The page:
Tuesday, December 23, 2008

Incontestability Clause

I was recently asked about the Incontestability Clause by one of my client. Below is my reply to him...


Hi Mr XXX,

Below is the actual wording from the i-term Policy Document with regards to incontestability

After one year from the Date of Issue or from the date of reinstatement, whichever is later, this Policy shall be incontestable except for fraud or non-payment of premiums.


This clause is to prevent the insurer from contesting or disputing the validity of the policy except on grounds of fraud or non-payment of premiums after policies have been in force for at least one year from the date of issue or date of revival.

The purpose of the incontestable clause is to protect the beneficiary if the insurer tries to deny payment of the claim years after the policy was first issued. This is because the insured will be dead and he or she cannot refute the insurer's allegations. As a result, the beneficiary could be financially harmed if the claim is denied on the grounds of a material misrepresentation or concealment.

I have not heard of any legal case with regards to incontestability in Singapore but in my opinion, the insurance company has to prove that there is fraudulent intent, in order to reject a claim after 1 years if they choose to reject a claims.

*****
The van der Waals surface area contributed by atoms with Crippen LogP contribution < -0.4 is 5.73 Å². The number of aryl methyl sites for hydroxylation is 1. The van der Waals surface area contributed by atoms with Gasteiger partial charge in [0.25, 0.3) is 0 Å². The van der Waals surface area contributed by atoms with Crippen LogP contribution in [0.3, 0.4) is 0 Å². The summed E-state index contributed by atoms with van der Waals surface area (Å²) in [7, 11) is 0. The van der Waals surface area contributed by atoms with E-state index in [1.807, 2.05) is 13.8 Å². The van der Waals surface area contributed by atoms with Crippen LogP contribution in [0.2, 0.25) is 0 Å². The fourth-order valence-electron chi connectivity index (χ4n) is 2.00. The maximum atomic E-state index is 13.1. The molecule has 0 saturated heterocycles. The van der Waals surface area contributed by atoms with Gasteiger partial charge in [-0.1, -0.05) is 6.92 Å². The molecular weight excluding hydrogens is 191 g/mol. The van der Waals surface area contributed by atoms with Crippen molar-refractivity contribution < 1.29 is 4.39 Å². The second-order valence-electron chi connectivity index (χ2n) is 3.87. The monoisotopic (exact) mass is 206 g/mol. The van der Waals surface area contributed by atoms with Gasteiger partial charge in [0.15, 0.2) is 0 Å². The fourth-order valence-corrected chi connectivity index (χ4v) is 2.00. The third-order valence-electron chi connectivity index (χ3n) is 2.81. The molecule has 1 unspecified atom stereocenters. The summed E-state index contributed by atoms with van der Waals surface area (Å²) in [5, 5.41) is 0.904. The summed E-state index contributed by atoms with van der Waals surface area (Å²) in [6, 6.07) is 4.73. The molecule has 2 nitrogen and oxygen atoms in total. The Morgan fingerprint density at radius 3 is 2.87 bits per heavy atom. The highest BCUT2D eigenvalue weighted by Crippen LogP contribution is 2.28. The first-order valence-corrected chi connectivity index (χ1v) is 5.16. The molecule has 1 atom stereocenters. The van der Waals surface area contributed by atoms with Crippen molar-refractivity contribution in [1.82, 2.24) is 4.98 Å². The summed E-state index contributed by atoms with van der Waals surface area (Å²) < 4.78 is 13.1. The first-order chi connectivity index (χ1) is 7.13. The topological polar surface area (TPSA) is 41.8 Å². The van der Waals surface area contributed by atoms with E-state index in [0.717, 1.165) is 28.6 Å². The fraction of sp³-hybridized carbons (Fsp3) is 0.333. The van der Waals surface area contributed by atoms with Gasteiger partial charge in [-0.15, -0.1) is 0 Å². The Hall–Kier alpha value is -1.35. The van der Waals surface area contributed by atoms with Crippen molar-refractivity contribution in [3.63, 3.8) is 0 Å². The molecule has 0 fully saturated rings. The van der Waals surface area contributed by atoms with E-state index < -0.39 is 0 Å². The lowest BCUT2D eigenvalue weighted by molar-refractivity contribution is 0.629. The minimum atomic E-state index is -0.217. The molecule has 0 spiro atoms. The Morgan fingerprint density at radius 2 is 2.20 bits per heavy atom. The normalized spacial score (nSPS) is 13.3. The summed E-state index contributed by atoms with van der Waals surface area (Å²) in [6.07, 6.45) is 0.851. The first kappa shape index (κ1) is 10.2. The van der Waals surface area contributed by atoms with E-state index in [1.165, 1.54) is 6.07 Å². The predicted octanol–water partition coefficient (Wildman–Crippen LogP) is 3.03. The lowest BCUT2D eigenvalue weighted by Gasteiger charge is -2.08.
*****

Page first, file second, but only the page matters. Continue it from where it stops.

Fraud is a false representation calculated to deceive another into acting against her or his legal interest. Statements that are inaccurate but made without the intent to deceive are not fraudulent.

Hope my info helps with regards to incontestability. Thanks.

Adrian Khiat



Anonymous said...

The incontestability clause is a grey area - at least in Singapore. There is another legal jargon called the Breach of Good Faith which is regulated under the Insurance Act. If there was a material information withheld by the applicant during the proposal stage, the contract itself is void. Thus in my interpretation the Incontestabiilty Clause is not enforceable since there was no contract to begin with.

Anonymous said...

In US incontestability begins immediately after inception.

Anonymous said...

Yes, the logic is sound because we do not have to worry for the big corporations with their legal teams. It is not likely nor easy for an individual to be unfair to a corporation but it is very easy and as can be seen by the recent financial storms that it is both likely and easy for big time corporations to take advantage of the individual, before, during and after signing on the dot.
If our govt is sincere in looking after our interests, they should look into this and ensure that our interests are being protected instead of protecting the big time institutions in the name of wanting to promote Singapore as a financial hub. In the end, they may end up promoting a pirates hub.